Can I use self-rising flour instead of cake flour?

No. Self-rising flour is all-purpose flour that contains baking powder. You’d be better off simply using all-purpose flour.

HOW TO USE ALL-PURPOSE FLOUR INSTEAD OF CAKE FLOUR

If you have a recipe that calls for cake flour but want to use all-purpose flour instead, you can replace it cup for cup.

The cake will just have a slight difference in texture and crumb.

How to make your own cake flour

To make your own cake flour: for every cup of all-purpose flour, remove two tablespoons and replace it with two tablespoons of cornstarch.

So, for example, 2 cups of flour will become 1 3/4 cups of all-purpose flour and 1/4 cup of cornstarch.

Replacing some of the flour with cornstarch removes enough protein to mimic the lower protein content of cake flour, resulting in a lighter cake with a more tender crumb.

How to Store Cake Flour

Like other flours, cake flour should kept in an airtight container to prevent absorption of moisture and be stored in a cool, dry place.

HOW TO MEASURE FLOUR AND OTHER DRY INGREDIENTS

The best way to measure dry ingredients is with a scale. However, this is not commonly done in the United States, where dry measuring cups are used instead.

To measure most dry ingredients, first spoon them into a dry measuring cup and then level off the measuring cup with an upside-down butter knife.

Make sure not to pack it down because it can lead to using more of the ingredient than called for.

The exception is brown sugar. To measure brown sugar, pack it into the measuring cup and then level off any excess.

To measure chocolate chips, nuts, or dried fruit, just pour them in and then level them off.

DRY VS LIQUID MEASURING CUP

Dry measuring cups are a set of cups that often come with measuring spoons. Each cup is a different measurement just like each spoon is a different measurement.

Liquid measuring cups, on the other hand, are cups that have measuring lines on the side to mark the measurements.

The problem with using liquid measuring cups to measure dry ingredients (like flour and cocoa) is that they are powders. So, as you shake the cup to level them off, the powders settle and you end up with more than you need.

I tested this with a friend who didn’t believe me and we ended up with a number of tablespoons more than the recipe called for.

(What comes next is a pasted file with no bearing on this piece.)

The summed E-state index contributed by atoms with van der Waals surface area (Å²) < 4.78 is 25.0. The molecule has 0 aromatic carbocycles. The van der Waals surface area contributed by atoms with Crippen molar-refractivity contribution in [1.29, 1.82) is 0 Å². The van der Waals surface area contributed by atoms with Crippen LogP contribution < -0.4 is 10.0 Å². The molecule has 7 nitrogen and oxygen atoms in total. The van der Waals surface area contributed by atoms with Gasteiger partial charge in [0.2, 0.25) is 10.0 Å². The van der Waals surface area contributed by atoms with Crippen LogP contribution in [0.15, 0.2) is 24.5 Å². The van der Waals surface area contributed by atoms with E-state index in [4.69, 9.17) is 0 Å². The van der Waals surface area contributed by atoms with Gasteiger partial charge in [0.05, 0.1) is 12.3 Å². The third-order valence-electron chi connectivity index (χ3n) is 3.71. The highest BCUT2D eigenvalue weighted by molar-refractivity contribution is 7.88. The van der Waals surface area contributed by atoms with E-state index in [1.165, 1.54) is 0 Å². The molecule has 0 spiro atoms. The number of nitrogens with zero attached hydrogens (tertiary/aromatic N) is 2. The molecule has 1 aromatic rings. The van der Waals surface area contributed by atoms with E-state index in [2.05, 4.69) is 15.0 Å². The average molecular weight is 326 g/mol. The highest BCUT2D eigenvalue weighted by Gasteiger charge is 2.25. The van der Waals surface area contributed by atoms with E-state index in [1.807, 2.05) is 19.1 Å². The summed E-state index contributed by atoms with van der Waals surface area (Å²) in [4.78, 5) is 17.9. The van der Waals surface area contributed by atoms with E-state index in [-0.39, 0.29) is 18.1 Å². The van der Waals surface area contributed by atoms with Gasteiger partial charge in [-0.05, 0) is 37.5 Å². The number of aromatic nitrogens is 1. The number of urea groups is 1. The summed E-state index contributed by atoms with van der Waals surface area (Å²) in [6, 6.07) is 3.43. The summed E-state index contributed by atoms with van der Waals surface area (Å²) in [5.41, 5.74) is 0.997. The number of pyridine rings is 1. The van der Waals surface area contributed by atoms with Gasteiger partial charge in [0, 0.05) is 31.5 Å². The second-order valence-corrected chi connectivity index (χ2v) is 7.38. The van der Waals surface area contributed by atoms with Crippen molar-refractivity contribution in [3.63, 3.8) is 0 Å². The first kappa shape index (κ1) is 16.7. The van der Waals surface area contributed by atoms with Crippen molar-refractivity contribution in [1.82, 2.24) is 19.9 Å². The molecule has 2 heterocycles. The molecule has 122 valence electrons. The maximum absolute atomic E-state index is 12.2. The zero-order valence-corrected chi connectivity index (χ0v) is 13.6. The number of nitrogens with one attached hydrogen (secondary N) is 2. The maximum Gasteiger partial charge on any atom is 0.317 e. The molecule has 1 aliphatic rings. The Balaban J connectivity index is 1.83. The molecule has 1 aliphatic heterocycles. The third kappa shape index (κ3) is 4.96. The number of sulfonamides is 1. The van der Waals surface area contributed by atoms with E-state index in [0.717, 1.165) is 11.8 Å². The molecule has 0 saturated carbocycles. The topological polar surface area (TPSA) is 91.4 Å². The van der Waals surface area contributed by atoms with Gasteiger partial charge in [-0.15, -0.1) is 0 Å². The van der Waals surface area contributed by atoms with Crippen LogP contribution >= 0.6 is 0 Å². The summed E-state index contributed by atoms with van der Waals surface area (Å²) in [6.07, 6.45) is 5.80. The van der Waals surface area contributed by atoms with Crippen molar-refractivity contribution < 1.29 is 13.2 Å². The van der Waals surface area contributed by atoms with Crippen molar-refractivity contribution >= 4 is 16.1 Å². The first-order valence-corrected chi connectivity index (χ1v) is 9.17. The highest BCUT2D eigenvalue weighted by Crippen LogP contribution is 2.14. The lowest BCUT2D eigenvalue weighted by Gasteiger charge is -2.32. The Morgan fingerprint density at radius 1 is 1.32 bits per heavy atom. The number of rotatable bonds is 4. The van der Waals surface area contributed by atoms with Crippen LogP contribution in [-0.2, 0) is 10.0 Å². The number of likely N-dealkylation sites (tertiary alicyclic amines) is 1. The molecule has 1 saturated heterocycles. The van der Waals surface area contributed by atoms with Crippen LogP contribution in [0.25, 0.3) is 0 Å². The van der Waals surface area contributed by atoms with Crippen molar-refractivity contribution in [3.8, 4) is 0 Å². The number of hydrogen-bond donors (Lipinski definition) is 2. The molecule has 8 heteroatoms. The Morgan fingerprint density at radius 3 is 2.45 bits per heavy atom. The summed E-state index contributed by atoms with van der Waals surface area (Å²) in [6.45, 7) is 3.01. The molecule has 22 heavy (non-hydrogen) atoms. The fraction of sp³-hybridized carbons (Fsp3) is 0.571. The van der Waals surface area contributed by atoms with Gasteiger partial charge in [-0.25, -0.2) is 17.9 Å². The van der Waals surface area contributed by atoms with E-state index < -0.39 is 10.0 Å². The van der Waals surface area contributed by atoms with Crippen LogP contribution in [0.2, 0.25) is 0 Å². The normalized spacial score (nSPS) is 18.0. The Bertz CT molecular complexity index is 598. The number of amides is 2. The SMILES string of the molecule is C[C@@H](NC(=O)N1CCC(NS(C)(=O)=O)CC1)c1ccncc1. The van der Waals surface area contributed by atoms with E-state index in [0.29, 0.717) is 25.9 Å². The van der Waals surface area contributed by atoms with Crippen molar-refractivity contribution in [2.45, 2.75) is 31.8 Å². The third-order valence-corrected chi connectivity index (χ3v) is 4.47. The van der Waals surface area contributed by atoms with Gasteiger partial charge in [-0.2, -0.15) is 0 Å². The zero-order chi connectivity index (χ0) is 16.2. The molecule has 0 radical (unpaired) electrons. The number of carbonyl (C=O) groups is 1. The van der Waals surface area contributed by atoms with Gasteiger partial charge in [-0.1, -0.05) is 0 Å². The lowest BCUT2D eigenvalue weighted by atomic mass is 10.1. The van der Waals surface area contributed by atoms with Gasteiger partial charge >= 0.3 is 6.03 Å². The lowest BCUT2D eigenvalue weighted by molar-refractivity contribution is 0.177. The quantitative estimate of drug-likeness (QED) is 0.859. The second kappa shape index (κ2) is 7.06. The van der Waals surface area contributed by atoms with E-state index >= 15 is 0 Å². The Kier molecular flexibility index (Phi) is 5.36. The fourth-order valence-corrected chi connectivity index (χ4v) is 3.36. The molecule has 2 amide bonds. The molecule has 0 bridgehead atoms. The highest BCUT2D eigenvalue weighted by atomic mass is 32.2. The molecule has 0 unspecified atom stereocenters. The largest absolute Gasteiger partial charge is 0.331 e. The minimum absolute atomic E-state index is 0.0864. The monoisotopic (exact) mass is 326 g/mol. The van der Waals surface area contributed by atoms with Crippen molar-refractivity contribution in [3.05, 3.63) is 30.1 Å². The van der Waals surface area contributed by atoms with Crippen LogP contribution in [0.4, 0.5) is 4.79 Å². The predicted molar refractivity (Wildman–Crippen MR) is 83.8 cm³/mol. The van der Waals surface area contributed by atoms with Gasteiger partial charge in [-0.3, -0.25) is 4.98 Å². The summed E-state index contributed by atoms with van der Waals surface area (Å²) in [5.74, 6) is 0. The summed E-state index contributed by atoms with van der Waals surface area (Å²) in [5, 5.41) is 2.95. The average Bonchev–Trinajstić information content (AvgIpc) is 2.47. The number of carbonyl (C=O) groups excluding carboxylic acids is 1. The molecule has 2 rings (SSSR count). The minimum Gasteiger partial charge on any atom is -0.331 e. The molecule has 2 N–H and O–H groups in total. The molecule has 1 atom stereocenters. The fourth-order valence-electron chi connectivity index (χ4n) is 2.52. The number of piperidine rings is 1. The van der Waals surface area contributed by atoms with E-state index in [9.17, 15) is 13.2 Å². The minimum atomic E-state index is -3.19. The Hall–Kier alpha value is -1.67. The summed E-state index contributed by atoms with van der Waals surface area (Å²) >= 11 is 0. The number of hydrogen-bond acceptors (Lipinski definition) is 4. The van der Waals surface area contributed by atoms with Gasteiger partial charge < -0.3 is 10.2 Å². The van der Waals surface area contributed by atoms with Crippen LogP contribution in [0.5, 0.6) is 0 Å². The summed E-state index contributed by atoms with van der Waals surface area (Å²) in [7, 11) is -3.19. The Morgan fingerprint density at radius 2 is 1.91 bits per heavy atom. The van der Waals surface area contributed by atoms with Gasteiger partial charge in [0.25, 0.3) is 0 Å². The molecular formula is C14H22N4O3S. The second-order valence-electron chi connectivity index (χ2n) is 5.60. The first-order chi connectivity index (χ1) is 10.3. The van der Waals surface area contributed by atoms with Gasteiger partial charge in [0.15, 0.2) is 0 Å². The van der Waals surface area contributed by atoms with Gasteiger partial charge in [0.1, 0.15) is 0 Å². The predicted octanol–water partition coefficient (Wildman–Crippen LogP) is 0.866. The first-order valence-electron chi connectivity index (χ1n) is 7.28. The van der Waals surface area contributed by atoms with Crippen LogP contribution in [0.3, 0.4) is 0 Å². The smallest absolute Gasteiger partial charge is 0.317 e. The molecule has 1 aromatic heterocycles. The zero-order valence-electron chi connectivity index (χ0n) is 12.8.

WHY sift Powdery Ingredients

There are a number of benefits to sifting powdery ingredients like flour and cocoa.

First of all, flour is often sifted before use to aerate it and remove any lumps. This helps in achieving a lighter texture in baked goods. 

Secondly, if you measure flour that’s just been sifted, you can get a more accurate measurement than from flour that’s been packed tightly in a bag. 

In addition, sifting dry ingredients together, such as flour, cocoa, and baking powder, helps make sure they’re evenly dispersed.

BAKING WITH OIL

Baking with oil produces a moister and tenderer texture compared to that of baked goods made with butter.

Cakes, cupcakes, muffins, and quick breads also tend to bake up taller with a better crumb and stay moist and tender much longer than recipes made with butter.

Also, since oil weighs less than butter, baked goods made with oil have a lighter texture than those made with butter.

In addition, butter is usually only 80% fat, whereas oil is 100% fat. As a result, the water that’s present in butter strengthens the gluten in the flour, making it more dense and less tender than baked goods made with oil.

Oil is often used in recipes where a lighter and airier texture is desired or in recipes that call for both oil and butter, in order to have the benefits of oil while keeping the butter flavor.

Which Type Of Oil to Use

I use neutral oils like canola oil, safflower oil, and vegetable oil. You can also use stronger oils like olive oil and coconut oil, but they may change the taste somewhat.

Is it better to use canola oil or olive oil?